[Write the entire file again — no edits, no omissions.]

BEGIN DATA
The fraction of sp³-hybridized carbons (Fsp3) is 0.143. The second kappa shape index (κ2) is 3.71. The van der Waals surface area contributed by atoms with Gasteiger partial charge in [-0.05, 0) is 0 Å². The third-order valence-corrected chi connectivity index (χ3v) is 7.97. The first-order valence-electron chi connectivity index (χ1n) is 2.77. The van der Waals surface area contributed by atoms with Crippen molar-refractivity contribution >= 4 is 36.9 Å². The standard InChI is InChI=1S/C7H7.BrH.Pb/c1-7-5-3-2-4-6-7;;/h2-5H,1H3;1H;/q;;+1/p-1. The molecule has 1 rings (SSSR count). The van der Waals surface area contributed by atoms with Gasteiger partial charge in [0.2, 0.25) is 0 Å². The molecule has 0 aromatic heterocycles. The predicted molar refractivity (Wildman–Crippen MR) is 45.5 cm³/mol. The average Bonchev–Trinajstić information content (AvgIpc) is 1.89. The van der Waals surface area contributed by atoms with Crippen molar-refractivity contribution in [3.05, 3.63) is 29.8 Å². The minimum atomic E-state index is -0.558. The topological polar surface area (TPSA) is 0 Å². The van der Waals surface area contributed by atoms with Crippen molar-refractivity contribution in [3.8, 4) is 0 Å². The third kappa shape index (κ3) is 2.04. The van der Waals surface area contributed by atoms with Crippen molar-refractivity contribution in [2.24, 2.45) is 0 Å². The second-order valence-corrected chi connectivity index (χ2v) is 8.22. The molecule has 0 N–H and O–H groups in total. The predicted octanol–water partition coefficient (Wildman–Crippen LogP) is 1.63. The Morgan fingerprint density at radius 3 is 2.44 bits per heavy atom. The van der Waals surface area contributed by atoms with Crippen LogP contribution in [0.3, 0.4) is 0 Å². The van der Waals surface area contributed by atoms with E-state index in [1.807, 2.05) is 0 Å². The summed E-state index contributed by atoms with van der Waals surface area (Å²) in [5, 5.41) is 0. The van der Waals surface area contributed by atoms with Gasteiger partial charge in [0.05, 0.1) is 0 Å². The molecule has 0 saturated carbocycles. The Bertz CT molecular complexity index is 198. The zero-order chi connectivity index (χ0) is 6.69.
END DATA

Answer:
The fraction of sp³-hybridized carbons (Fsp3) is 0.143. The second kappa shape index (κ2) is 3.71. The van der Waals surface area contributed by atoms with Gasteiger partial charge in [-0.05, 0) is 0 Å². The third-order valence-corrected chi connectivity index (χ3v) is 7.97. The first-order valence-electron chi connectivity index (χ1n) is 2.77. The van der Waals surface area contributed by atoms with Crippen molar-refractivity contribution >= 4 is 36.9 Å². The standard InChI is InChI=1S/C7H7.BrH.Pb/c1-7-5-3-2-4-6-7;;/h2-5H,1H3;1H;/q;;+1/p-1. The molecule has 1 rings (SSSR count). The van der Waals surface area contributed by atoms with Gasteiger partial charge in [0.2, 0.25) is 0 Å². The molecule has 0 aromatic heterocycles. The predicted molar refractivity (Wildman–Crippen MR) is 45.5 cm³/mol. The average Bonchev–Trinajstić information content (AvgIpc) is 1.89. The van der Waals surface area contributed by atoms with Crippen molar-refractivity contribution in [3.05, 3.63) is 29.8 Å². The minimum atomic E-state index is -0.558. The topological polar surface area (TPSA) is 0 Å². The van der Waals surface area contributed by atoms with Crippen molar-refractivity contribution in [3.8, 4) is 0 Å². The third kappa shape index (κ3) is 2.04. The van der Waals surface area contributed by atoms with Crippen molar-refractivity contribution in [2.24, 2.45) is 0 Å². The second-order valence-corrected chi connectivity index (χ2v) is 8.22. The molecule has 0 N–H and O–H groups in total. The predicted octanol–water partition coefficient (Wildman–Crippen LogP) is 1.63. The Morgan fingerprint density at radius 3 is 2.44 bits per heavy atom. The van der Waals surface area contributed by atoms with Crippen LogP contribution in [0.3, 0.4) is 0 Å². The van der Waals surface area contributed by atoms with E-state index in [1.807, 2.05) is 0 Å². The summed E-state index contributed by atoms with van der Waals surface area (Å²) in [5, 5.41) is 0. The van der Waals surface area contributed by atoms with Gasteiger partial charge in [0.05, 0.1) is 0 Å². The molecule has 0 saturated carbocycles. The Bertz CT molecular complexity index is 198. The zero-order chi connectivity index (χ0) is 6.69.